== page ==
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Adderall - Cheating or Fair Mental Aid?

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Prescription-only Adderall and its chemical relatives (Vyvanse, Concerta, Dexadrine...) have been the source of widespread debate in colleges everywhere as more and more students are using such medications to treat ADD/ADHD on a daily basis. However, Attention Deficit [Hyperactivity] Disorder is not a communicable disease nor an epidemic, so although legal prescriptions are increasing exponentially every year, it can be reasonably inferred that these are not all legitimate cases of ADD/ADHD. After all, the only way to diagnose the condition is through an easily-faked behavior test with a psychologist.

Adderall has been called "steroids for students" and for a good reason, according to those who have tried it. The pill increases focus and is often taken while studying to better retain information. For those without legitimate cases of ADD/ADHD, do you consider this to be cheating?

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Personally:

I was prescribed Adderall when I was in elementary school. I honestly believe I live with ADD, and at the time when I was diagnosed, I had no idea it was a mental "performance enhancing" drug. I just was tired of walking into the kitchen and forgetting why I was there.

Since then, I stopped using it until 17 when I restarted my regimen and upped my dosage from 5mg to 15mg twice per day. They kick in within 15 minutes, and for those who have never tried it, my original experience involved me literally feeling like a different mind occupied my body. It was a hard adjustment period at first; before I was used to it, it made me very hyperactive and acute. My eyes would register everything at once going on around me. I could remember license plates from hours ago without trying. It changed me from hating half of my IB subjects to truly enjoying HL chemistry, my previously most despised subject. I wanted to work and work harder. It even made me stronger physically - My bench press went from 205lbs one day to 225lb the next day with probably another rep to spare. That does not happen.

However, I admit readily that it is indeed cheating. It is an artificial catalyst of the brain that hugely modifies how much I learn and retain. I almost have a hard time functioning without it. Last weekend, before the SAT II Math II subject test, I studied for 12 hours straight twice and didn't want to stop or complain.

I took practice tests in my SAT Math II subj. test book and got the following scores:

No pill: 640

Pill: 710

After two days studying with no pills: 640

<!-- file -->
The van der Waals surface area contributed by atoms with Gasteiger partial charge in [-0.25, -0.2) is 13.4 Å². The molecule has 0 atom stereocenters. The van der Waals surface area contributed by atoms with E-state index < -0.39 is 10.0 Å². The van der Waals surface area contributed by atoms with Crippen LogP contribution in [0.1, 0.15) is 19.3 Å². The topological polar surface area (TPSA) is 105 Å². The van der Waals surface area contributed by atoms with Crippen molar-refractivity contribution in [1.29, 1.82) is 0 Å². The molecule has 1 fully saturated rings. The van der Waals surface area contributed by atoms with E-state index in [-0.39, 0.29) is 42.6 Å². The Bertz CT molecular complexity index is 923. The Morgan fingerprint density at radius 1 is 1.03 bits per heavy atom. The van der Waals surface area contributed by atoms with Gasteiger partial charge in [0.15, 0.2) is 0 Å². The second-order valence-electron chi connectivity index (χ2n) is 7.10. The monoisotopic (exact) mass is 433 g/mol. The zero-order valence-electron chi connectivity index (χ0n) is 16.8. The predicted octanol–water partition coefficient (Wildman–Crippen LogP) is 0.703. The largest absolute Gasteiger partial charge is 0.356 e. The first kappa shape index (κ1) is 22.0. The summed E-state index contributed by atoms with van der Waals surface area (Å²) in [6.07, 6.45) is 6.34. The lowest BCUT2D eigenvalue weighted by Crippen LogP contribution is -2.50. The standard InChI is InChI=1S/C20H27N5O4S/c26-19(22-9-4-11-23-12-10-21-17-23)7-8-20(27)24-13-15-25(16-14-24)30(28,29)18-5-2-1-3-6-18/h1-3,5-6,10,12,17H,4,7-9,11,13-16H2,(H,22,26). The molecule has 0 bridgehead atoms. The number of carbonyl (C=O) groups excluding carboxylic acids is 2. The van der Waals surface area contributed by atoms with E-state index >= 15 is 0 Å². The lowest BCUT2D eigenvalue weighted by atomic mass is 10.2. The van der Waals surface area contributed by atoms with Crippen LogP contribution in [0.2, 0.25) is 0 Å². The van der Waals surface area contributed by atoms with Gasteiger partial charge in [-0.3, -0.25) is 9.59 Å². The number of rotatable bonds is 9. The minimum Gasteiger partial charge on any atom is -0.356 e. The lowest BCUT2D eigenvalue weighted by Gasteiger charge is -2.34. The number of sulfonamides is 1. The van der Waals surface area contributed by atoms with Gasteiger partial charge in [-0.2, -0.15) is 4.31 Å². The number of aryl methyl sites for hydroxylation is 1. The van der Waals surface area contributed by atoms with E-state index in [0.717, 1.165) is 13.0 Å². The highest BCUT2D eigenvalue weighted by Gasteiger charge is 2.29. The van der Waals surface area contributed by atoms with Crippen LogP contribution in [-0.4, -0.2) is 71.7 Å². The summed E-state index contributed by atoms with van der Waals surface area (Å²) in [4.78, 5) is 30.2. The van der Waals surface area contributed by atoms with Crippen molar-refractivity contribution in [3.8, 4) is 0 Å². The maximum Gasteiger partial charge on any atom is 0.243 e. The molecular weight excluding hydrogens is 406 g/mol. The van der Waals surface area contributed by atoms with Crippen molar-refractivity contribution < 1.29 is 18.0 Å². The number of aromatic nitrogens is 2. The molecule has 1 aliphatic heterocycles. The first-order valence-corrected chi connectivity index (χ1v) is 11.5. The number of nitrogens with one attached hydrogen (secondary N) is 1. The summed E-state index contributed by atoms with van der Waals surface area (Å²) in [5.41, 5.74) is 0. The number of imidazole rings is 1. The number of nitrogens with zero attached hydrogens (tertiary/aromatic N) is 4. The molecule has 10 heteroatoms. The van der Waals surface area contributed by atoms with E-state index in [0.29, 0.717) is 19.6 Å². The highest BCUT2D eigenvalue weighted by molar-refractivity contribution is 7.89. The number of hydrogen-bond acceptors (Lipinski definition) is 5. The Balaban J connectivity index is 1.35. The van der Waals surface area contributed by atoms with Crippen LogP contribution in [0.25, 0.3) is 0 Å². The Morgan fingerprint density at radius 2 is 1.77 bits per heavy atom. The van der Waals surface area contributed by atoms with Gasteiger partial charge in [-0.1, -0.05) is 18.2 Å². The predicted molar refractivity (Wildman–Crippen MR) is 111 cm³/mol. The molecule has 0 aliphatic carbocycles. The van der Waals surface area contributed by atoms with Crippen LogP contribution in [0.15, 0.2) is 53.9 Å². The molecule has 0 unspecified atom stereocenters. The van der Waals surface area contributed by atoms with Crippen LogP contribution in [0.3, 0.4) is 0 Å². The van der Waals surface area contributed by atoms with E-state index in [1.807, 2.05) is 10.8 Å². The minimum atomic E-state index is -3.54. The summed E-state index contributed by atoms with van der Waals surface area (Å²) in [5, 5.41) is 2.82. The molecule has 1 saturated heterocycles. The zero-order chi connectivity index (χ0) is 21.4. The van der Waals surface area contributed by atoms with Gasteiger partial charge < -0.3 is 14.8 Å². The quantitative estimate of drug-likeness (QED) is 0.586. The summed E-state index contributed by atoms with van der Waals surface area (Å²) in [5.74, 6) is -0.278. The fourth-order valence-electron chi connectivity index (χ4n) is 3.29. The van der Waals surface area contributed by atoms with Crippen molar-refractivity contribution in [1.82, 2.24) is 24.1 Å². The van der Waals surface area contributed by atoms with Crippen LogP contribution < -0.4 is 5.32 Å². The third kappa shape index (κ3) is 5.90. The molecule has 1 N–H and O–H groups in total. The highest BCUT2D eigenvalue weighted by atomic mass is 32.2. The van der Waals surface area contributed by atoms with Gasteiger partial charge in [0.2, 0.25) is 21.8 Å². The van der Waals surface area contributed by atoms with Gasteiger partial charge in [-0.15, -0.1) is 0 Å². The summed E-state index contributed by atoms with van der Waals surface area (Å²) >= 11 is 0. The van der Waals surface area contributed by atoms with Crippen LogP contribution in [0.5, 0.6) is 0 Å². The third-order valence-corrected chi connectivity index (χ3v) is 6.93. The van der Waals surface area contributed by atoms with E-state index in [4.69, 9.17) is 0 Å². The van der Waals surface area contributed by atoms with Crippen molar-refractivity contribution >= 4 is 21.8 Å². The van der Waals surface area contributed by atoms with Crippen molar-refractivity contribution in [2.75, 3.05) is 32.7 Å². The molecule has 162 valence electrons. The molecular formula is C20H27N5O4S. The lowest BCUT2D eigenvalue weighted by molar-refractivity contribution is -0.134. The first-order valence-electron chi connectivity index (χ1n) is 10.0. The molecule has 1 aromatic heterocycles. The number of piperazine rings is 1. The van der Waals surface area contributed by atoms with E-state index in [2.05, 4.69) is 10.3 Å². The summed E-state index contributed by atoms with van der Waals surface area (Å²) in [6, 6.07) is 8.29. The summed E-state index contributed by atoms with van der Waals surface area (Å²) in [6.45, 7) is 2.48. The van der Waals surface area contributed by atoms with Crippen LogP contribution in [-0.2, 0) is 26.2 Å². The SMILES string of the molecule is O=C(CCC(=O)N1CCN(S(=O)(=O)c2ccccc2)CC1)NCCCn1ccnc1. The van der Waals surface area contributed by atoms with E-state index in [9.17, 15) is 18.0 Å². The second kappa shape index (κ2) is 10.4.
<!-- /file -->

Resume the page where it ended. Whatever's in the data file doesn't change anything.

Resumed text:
After two days studying with pills: 770

I am not advocating for the illegal usage of Adderall; don't go buy it from your classmates and pop them yourselves. They are dangerous to the uninitiated. The pills literally are amphetamine produced legally. You will feel very different.

That being said, I firmly believe the pills are cheating because they give an unfair advantage to the student over other students who wish to work equally as hard but are not artificial memory-banks. I don't plan to stop taking it, though, because at much as it pains me to go against my moral code, I could not be getting all A's otherwise, and that is my only motivation.

Thoughts?

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I mean, that's such an arbitrary position to take. Somehow, these memory-enhancing pills are making you better than every other student without them? It's not like the entire student population is divided into pill-taking and non-pill-taking ceteris paribus. Thinking that would be silly.

The only reason these drugs are considered 'cheating' is because they feel unnatural and it feels unfair that some kids have a legitimate reason to take them and they gain these amazing benefits as a result that non-pill students have to work so hard to achieve. Please! That's just a romanticised propaganda at best.

Say there were no pills in the equation at all, nobody used them. Would you say that all students were equal?

If the premise is that "the pills are cheating because they give an unfair advantage to the student over other students who wish to work equally as hard," then any kind of advantage would be an unfair advantage. Taking smoking for instance. Tobacco, in the beginning, allows students to stay awake for longer periods of time and gives them an artificial kick that allows greater focus and therefore retention. Are smoking kids at an unfair advantage to non-smoking ones? Probably not since we argue that "smoking [eventually] kills" so the advantage is balanced out. Let's make it even simpler: caffeine. I can not STAND coffee, never have been able to tolerate the smell let alone chugging down cups of it. Am I at an unfair disadvantage to students benefitting from its insomniac effects?

To both these scenarios, yes, the person not smoking and not drinking coffee/caffeine is at a disadvantage, a slight one maybe, but still a disadvantage. And is it fair? Surely not wanting to ruin one's health with tobacco and caffeine is a good reason to refrain, so it is unfair that students who don't refrain, who are essentially being 'naughty,' gain an advantage. But do we penalise this unfair advantage? I would think not.

Now of course, naysayers would argue that this is hardly a good example. Smoking and coffee may have some academic performance enhancing effects, but these effects are neutralised very quickly, as soon as your body gets used to the tobacco and caffeine in fact. So the 'unfair advantage' erodes pretty quickly.

Let's take a more extreme example then:

I have a natural photographic memory. I can read something thoroughly three times and I won't forget it for at least three months, more if I did my memory exercises regularly. There are kids who work ten times harder than I do and I still get better marks, retain information better and just am a stronger academic student. Is that an unfair advantage? Should I even be allowed to compete with these students who don't have an equivalent memory as I do? They work equally hard, if not harder on their studies. But I have an unfair advantage here and nobody would question it, though everybody feels like its unfair, which it is.